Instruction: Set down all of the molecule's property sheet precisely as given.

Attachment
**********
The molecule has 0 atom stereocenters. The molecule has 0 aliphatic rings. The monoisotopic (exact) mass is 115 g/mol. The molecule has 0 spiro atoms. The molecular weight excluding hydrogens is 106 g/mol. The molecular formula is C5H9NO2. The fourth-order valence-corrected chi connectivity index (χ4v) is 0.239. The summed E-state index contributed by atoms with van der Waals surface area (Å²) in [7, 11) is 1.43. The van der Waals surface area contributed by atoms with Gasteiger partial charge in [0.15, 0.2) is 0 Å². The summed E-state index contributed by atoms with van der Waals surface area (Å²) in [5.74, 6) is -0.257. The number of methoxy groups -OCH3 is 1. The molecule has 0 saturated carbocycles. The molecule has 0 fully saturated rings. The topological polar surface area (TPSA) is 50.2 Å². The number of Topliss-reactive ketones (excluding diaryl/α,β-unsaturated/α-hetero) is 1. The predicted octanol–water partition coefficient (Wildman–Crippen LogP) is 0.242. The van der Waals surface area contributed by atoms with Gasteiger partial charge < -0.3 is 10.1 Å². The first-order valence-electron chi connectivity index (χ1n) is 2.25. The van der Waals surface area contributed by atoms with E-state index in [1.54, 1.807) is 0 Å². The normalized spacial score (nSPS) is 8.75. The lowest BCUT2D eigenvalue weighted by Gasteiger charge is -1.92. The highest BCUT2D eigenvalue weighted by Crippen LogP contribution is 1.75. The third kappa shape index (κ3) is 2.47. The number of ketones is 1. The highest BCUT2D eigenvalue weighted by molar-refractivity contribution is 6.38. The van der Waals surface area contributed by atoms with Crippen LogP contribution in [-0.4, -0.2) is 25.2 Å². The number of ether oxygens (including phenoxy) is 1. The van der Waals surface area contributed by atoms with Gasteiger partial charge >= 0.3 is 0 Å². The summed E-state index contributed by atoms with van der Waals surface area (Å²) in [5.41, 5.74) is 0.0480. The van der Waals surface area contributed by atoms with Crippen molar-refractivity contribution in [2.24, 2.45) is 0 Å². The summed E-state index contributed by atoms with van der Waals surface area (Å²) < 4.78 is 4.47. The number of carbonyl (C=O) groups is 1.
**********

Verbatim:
The molecule has 0 atom stereocenters. The molecule has 0 aliphatic rings. The monoisotopic (exact) mass is 115 g/mol. The molecule has 0 spiro atoms. The molecular weight excluding hydrogens is 106 g/mol. The molecular formula is C5H9NO2. The fourth-order valence-corrected chi connectivity index (χ4v) is 0.239. The summed E-state index contributed by atoms with van der Waals surface area (Å²) in [7, 11) is 1.43. The van der Waals surface area contributed by atoms with Gasteiger partial charge in [0.15, 0.2) is 0 Å². The summed E-state index contributed by atoms with van der Waals surface area (Å²) in [5.74, 6) is -0.257. The number of methoxy groups -OCH3 is 1. The molecule has 0 saturated carbocycles. The molecule has 0 fully saturated rings. The topological polar surface area (TPSA) is 50.2 Å². The number of Topliss-reactive ketones (excluding diaryl/α,β-unsaturated/α-hetero) is 1. The predicted octanol–water partition coefficient (Wildman–Crippen LogP) is 0.242. The van der Waals surface area contributed by atoms with Gasteiger partial charge < -0.3 is 10.1 Å². The first-order valence-electron chi connectivity index (χ1n) is 2.25. The van der Waals surface area contributed by atoms with E-state index in [1.54, 1.807) is 0 Å². The normalized spacial score (nSPS) is 8.75. The lowest BCUT2D eigenvalue weighted by Gasteiger charge is -1.92. The highest BCUT2D eigenvalue weighted by Crippen LogP contribution is 1.75. The third kappa shape index (κ3) is 2.47. The number of ketones is 1. The highest BCUT2D eigenvalue weighted by molar-refractivity contribution is 6.38. The van der Waals surface area contributed by atoms with Crippen LogP contribution in [-0.4, -0.2) is 25.2 Å². The number of ether oxygens (including phenoxy) is 1. The van der Waals surface area contributed by atoms with Gasteiger partial charge >= 0.3 is 0 Å². The summed E-state index contributed by atoms with van der Waals surface area (Å²) in [5.41, 5.74) is 0.0480. The van der Waals surface area contributed by atoms with Crippen molar-refractivity contribution in [2.24, 2.45) is 0 Å². The summed E-state index contributed by atoms with van der Waals surface area (Å²) < 4.78 is 4.47. The number of carbonyl (C=O) groups is 1.